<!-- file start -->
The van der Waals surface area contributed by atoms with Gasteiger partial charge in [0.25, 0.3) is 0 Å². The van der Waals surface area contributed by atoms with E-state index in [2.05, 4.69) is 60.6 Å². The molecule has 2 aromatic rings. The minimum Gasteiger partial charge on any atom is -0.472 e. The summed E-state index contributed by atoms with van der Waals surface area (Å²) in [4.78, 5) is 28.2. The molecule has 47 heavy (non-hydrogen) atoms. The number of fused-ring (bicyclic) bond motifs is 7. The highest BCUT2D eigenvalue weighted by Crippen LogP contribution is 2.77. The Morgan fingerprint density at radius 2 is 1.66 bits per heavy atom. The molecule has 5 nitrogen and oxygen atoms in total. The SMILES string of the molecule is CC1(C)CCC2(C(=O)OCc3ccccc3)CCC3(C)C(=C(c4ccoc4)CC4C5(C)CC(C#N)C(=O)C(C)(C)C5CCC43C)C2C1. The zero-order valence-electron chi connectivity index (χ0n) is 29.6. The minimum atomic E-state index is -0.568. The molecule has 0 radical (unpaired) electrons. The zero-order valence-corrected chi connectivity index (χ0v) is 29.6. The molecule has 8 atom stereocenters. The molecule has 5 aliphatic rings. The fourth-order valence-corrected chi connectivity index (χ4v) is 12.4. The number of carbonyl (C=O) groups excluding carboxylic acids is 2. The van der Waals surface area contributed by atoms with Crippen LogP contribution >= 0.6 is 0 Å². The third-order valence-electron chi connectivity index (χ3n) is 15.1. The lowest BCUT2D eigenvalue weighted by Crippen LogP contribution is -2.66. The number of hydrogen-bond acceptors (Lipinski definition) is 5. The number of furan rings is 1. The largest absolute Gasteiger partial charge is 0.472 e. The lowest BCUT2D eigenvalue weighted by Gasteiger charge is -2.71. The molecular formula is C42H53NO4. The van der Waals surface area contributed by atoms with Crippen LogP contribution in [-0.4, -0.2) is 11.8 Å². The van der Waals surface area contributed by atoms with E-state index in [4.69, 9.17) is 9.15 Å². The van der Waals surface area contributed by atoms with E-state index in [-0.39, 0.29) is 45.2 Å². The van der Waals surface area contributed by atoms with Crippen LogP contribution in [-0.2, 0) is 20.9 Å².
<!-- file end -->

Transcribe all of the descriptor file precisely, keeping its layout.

The van der Waals surface area contributed by atoms with Gasteiger partial charge in [0.25, 0.3) is 0 Å². The van der Waals surface area contributed by atoms with E-state index in [2.05, 4.69) is 60.6 Å². The molecule has 2 aromatic rings. The minimum Gasteiger partial charge on any atom is -0.472 e. The summed E-state index contributed by atoms with van der Waals surface area (Å²) in [4.78, 5) is 28.2. The molecule has 47 heavy (non-hydrogen) atoms. The number of fused-ring (bicyclic) bond motifs is 7. The highest BCUT2D eigenvalue weighted by Crippen LogP contribution is 2.77. The Morgan fingerprint density at radius 2 is 1.66 bits per heavy atom. The molecule has 5 nitrogen and oxygen atoms in total. The SMILES string of the molecule is CC1(C)CCC2(C(=O)OCc3ccccc3)CCC3(C)C(=C(c4ccoc4)CC4C5(C)CC(C#N)C(=O)C(C)(C)C5CCC43C)C2C1. The zero-order valence-electron chi connectivity index (χ0n) is 29.6. The minimum atomic E-state index is -0.568. The molecule has 0 radical (unpaired) electrons. The zero-order valence-corrected chi connectivity index (χ0v) is 29.6. The molecule has 8 atom stereocenters. The molecule has 5 aliphatic rings. The fourth-order valence-corrected chi connectivity index (χ4v) is 12.4. The number of carbonyl (C=O) groups excluding carboxylic acids is 2. The van der Waals surface area contributed by atoms with Crippen LogP contribution >= 0.6 is 0 Å². The third-order valence-electron chi connectivity index (χ3n) is 15.1. The lowest BCUT2D eigenvalue weighted by Crippen LogP contribution is -2.66. The number of hydrogen-bond acceptors (Lipinski definition) is 5. The number of furan rings is 1. The largest absolute Gasteiger partial charge is 0.472 e. The lowest BCUT2D eigenvalue weighted by Gasteiger charge is -2.71. The molecular formula is C42H53NO4. The van der Waals surface area contributed by atoms with Crippen LogP contribution in [-0.4, -0.2) is 11.8 Å². The van der Waals surface area contributed by atoms with E-state index in [4.69, 9.17) is 9.15 Å². The van der Waals surface area contributed by atoms with E-state index in [-0.39, 0.29) is 45.2 Å². The van der Waals surface area contributed by atoms with Crippen LogP contribution in [-0.2, 0) is 20.9 Å².